How to use historical data to predict the occurrence of rare phenomena
In the article “the whole process of using historical data to make business prediction” (hereinafter referred to as the previous article), we introduced how to use historical data to make business prediction. Different business needs will have their own particularity. For example, in many business scenarios, there is a phenomenon of data imbalance, such as bank loan default, only a small number of people default; insurance fraud, fraudsters are also individual phenomena; there are also the proportion of defective products in product quality, and the phenomenon of unplanned parking in industrial production… The occurrence rate of these rare phenomena is very low, but once it occurs, it will cause great losses, so we should try our best to predict and avoid them. This article will introduce how to predict these rare phenomena.
1. Prepare historical data
The process of data preparation is as described in the previous article, but for this scenario where rare phenomena need to be predicted, data imbalance should be considered. We call the records of rare phenomena in historical data as positive samples. Data imbalance means that positive samples are too few in the total data. At this time, even if the total amount of data is large, it is difficult to build an effective model. Therefore, in the preparation of data, it is necessary to extract as many positive samples as possible. Generally speaking, the more complex the problem is, the more quantity of positive samples is needed. However, even a simple problem usually requires at least a few hundred positive samples to build a usable model. On the other hand, we can not only take positive samples. For example, in order to model and predict the default of loan users, it is necessary to ensure that the data of default customers reaches a certain number, but not all of them are the data of default customers, and the data of normal customers should also be collected.
2. Build the model
As mentioned in the previous article. For unbalanced data sets, YModel will automatically sample to balance the proportion of positive samples and negative samples (i.e. normal samples). Users do not need to operate by themselves. However, we can modify and set the required trim ratio, as shown in the figure below. For beginners, it is generally recommended to adopt the default scale.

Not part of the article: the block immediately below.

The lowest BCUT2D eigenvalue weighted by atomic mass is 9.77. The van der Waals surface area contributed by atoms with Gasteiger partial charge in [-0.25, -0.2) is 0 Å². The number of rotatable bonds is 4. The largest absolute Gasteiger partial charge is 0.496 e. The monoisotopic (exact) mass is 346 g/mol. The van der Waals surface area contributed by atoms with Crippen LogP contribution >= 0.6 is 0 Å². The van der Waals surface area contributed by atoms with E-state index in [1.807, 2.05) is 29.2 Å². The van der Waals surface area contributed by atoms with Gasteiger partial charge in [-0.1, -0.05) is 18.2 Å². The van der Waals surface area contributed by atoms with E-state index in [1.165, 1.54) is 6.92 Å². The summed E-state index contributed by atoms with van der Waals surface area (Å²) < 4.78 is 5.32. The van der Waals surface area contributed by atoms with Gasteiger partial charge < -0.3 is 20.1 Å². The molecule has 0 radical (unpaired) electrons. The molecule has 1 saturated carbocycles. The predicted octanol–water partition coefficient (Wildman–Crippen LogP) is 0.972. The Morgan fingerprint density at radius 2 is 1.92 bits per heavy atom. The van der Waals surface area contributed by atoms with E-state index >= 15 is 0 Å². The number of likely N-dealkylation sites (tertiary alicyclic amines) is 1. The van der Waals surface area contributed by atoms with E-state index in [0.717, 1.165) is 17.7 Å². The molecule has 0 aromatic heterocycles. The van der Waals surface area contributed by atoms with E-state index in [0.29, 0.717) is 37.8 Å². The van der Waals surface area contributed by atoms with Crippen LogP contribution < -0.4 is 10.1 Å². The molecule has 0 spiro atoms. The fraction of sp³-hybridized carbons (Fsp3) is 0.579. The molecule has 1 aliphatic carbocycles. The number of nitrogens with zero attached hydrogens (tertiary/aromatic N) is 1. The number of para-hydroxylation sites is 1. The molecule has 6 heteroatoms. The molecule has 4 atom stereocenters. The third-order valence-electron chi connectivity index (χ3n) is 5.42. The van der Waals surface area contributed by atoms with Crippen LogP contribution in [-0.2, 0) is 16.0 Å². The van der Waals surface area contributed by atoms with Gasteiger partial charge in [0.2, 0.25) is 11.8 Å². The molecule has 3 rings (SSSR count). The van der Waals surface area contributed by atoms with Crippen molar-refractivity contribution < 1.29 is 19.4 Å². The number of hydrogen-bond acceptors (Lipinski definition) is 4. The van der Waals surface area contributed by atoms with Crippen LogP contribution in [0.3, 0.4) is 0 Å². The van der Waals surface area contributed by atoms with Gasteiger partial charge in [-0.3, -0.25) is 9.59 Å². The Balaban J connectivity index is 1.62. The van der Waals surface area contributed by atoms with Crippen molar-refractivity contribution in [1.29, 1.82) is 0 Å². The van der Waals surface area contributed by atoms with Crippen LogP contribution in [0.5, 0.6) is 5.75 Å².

After the first two steps of processing, the established model can realize the prediction. Similarly, it is sorted from high to low according to the predicted probability, and it is OK to find the customers or samples with higher probability in front to focus on the investigation. The top samples are more likely to have rare phenomena.
4. Recall index
In the scenario of unbalanced data distribution, it is meaningless to only check the prediction accuracy. What is more meaningful to us is recall rate. Recall represents how many of the positive samples are correctly predicted. For an exaggerated example, there are only 5 terrorists out of 1 million people in the airport, because terrorists are very few. If the accuracy rate is used to evaluate the model, the accuracy of 99.9995% can be achieved as long as all the people are identified as normal people. But obviously this doesn’t make sense, no terrorist would be caught. That is to say, although the accuracy of this model is very high, the recall rate is 0 / 5 = 0. On the contrary, the other model predicted that 100 people would be high-risk group, and all five terrorists were included in the 100 people. At this time, the accuracy rate was reduced to 99.9905% (95 people were wrong), but the recall rate was 5 / 5 = 1, and all the terrorists were caught. Such a model would make more sense.
In YModel, we will use the recall curve to judge the recall rate. As shown in the figure below, the abscissa represents the number of the predicted probability of rare occurrence in order from high to low, 10,20…represents the top 10%, 20%… of the samples, and the ordinate represents the recall value corresponding to each ranking stage. The recall rate corresponding to the abscissa 10 in the figure is about 0.75, indicating that 75% of the rare phenomena can be captured in the top 10% of the predicted probability. That is to say, compared with screening all the samples, we can find 75% of the rare (abnormal) cases with 10% of the workload. The closer the recall curve is to the upper left corner, the better the ability of the model to capture rare phenomena (default, fraud, defective products, abnormal equipment…).